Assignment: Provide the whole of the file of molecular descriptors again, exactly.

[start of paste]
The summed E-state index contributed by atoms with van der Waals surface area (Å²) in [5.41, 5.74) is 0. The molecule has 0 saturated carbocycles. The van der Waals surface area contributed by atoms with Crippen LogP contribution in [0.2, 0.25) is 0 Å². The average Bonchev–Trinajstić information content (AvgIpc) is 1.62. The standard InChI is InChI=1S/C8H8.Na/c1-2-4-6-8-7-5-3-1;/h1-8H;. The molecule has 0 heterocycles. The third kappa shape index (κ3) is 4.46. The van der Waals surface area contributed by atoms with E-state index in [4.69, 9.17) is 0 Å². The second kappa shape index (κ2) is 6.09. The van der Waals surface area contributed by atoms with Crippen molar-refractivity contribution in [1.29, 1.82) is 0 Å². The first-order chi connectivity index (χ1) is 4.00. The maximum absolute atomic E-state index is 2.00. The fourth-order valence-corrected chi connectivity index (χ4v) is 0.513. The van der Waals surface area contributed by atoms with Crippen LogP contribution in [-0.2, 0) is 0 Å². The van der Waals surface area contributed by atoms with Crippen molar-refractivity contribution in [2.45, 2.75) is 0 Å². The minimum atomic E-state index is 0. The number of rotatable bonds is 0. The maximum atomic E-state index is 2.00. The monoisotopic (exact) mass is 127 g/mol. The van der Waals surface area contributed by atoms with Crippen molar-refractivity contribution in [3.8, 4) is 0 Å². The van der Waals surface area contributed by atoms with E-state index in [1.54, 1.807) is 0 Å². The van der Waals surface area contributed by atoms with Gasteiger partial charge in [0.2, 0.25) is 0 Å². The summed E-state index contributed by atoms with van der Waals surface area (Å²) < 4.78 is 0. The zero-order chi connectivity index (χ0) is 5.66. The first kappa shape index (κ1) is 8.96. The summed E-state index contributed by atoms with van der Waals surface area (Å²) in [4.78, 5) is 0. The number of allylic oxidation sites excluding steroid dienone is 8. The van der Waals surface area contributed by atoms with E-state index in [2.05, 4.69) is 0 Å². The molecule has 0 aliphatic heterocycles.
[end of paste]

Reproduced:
The summed E-state index contributed by atoms with van der Waals surface area (Å²) in [5.41, 5.74) is 0. The molecule has 0 saturated carbocycles. The van der Waals surface area contributed by atoms with Crippen LogP contribution in [0.2, 0.25) is 0 Å². The average Bonchev–Trinajstić information content (AvgIpc) is 1.62. The standard InChI is InChI=1S/C8H8.Na/c1-2-4-6-8-7-5-3-1;/h1-8H;. The molecule has 0 heterocycles. The third kappa shape index (κ3) is 4.46. The van der Waals surface area contributed by atoms with E-state index in [4.69, 9.17) is 0 Å². The second kappa shape index (κ2) is 6.09. The van der Waals surface area contributed by atoms with Crippen molar-refractivity contribution in [1.29, 1.82) is 0 Å². The first-order chi connectivity index (χ1) is 4.00. The maximum absolute atomic E-state index is 2.00. The fourth-order valence-corrected chi connectivity index (χ4v) is 0.513. The van der Waals surface area contributed by atoms with Crippen LogP contribution in [-0.2, 0) is 0 Å². The van der Waals surface area contributed by atoms with Crippen molar-refractivity contribution in [2.45, 2.75) is 0 Å². The minimum atomic E-state index is 0. The number of rotatable bonds is 0. The maximum atomic E-state index is 2.00. The monoisotopic (exact) mass is 127 g/mol. The van der Waals surface area contributed by atoms with Crippen molar-refractivity contribution in [3.8, 4) is 0 Å². The van der Waals surface area contributed by atoms with E-state index in [1.54, 1.807) is 0 Å². The van der Waals surface area contributed by atoms with Gasteiger partial charge in [0.2, 0.25) is 0 Å². The summed E-state index contributed by atoms with van der Waals surface area (Å²) < 4.78 is 0. The zero-order chi connectivity index (χ0) is 5.66. The first kappa shape index (κ1) is 8.96. The summed E-state index contributed by atoms with van der Waals surface area (Å²) in [4.78, 5) is 0. The number of allylic oxidation sites excluding steroid dienone is 8. The van der Waals surface area contributed by atoms with E-state index in [2.05, 4.69) is 0 Å². The molecule has 0 aliphatic heterocycles.